For my C4T this week, I chose educator Joe Bower's blog, for the love of learning. I was mainly drawn to this blog because of its name. This class has really taught me that it is necessary to love learning to truly be an effective educator. When I looked at Mr. Bower's blog, his last post related to one of the subjects I have often thought might become a problem for me as a high school teacher. His blog this week addressed manipulative children. He says, "Show me a child who manipulates others, and I will show you a child who has grown up being manipulated." Many years ago, he made the decision to stop rewards and punishments as a teaching and parenting tool. He believes that children should not be reinforced in these ways, but the children should learn from their own successes and mistakes. This strategy of his is the best way, he feels, to combat the children trying to manipulate him. When his students or children attempt to bribe or threaten him, he can turn their argument around on them and honestly say,"I don't use rewards and punishments on you, so don't you bribe and threaten me." His whole goal in this is so the children will recognize that it is his job to work with them until they achieve their goals. He is not there to present prizes so they will do what he wants. He will not manipulate his students and children, so they know not to attempt to manipulate him.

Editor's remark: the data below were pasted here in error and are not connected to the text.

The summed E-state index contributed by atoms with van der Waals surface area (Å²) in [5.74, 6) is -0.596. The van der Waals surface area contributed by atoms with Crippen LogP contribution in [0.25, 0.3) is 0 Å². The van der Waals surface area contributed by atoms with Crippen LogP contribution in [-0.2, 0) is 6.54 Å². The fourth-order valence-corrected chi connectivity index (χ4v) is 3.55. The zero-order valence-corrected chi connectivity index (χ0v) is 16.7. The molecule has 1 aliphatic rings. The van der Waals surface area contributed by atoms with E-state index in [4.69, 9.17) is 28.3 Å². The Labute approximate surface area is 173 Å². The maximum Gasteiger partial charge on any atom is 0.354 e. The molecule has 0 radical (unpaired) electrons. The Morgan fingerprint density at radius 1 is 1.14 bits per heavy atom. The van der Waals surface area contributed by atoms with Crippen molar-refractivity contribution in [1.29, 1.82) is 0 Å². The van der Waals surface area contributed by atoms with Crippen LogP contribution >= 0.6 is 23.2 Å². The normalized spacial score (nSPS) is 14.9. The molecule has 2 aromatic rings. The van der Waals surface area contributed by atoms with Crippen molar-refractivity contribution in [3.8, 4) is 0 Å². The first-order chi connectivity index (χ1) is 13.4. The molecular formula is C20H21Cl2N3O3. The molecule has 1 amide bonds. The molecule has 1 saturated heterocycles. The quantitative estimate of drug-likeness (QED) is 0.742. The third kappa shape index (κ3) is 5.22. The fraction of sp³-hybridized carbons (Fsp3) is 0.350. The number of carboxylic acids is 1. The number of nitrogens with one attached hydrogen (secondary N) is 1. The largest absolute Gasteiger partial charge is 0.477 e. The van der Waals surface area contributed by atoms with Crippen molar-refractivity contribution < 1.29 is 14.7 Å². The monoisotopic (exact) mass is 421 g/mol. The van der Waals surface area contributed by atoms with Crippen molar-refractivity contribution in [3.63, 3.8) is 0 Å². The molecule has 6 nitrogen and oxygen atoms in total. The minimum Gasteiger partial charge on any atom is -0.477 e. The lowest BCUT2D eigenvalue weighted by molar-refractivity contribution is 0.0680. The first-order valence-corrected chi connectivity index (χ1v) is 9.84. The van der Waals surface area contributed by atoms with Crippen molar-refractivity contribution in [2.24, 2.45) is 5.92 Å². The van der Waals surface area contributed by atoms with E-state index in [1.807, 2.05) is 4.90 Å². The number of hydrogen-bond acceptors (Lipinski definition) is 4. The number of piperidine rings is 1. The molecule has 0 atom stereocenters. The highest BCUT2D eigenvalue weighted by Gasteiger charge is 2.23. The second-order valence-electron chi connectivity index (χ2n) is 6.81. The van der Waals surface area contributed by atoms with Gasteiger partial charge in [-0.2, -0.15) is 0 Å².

C4T#4, comment 1
This post really spoke to me this week. Since I am going to be a high school English teacher, I have had people ask me how I will get my students to respect me. I honestly was not sure. This makes so much sense! I never thought of rewards and punishments as manipulation, just as reinforcement; however, I can clearly see now that it is. I do not ever want to manipulate my students, and I feel as if this approach will keep a mutual respect between us. This was a wonderful post.
This week's post from Joe focused on ClassDojo, a program used to keep track of children's behavior. Joe gives six reasons to reject using this service.
- ClassDojo gets character education wrong.
- ClassDojo gets motivation wrong.
- The public nature of ClassDojo is inappropriate.
- ClassDojo pits adults and children against each other.
- ClassDojo can only ever be experienced as coercive and manipulative.
- ClassDojo prepares children to be ruled by others.
All in all, schools should be dojos. They should be places that are well cared for both physically and pedagogically. Apps like this should be left a the door.
C4T#4, comment 2
This is extremely interesting! I had never heard of this. In EDM310, we have focused a great deal on students using iPads and laptops in the classroom, but we have also discussed using technology ourselves. I'm sure many of my classmates have come across this and may be considering using it one day. I definitely agree with his insights on this. Children should not be motivated to learn based solely on how they will be rewarded.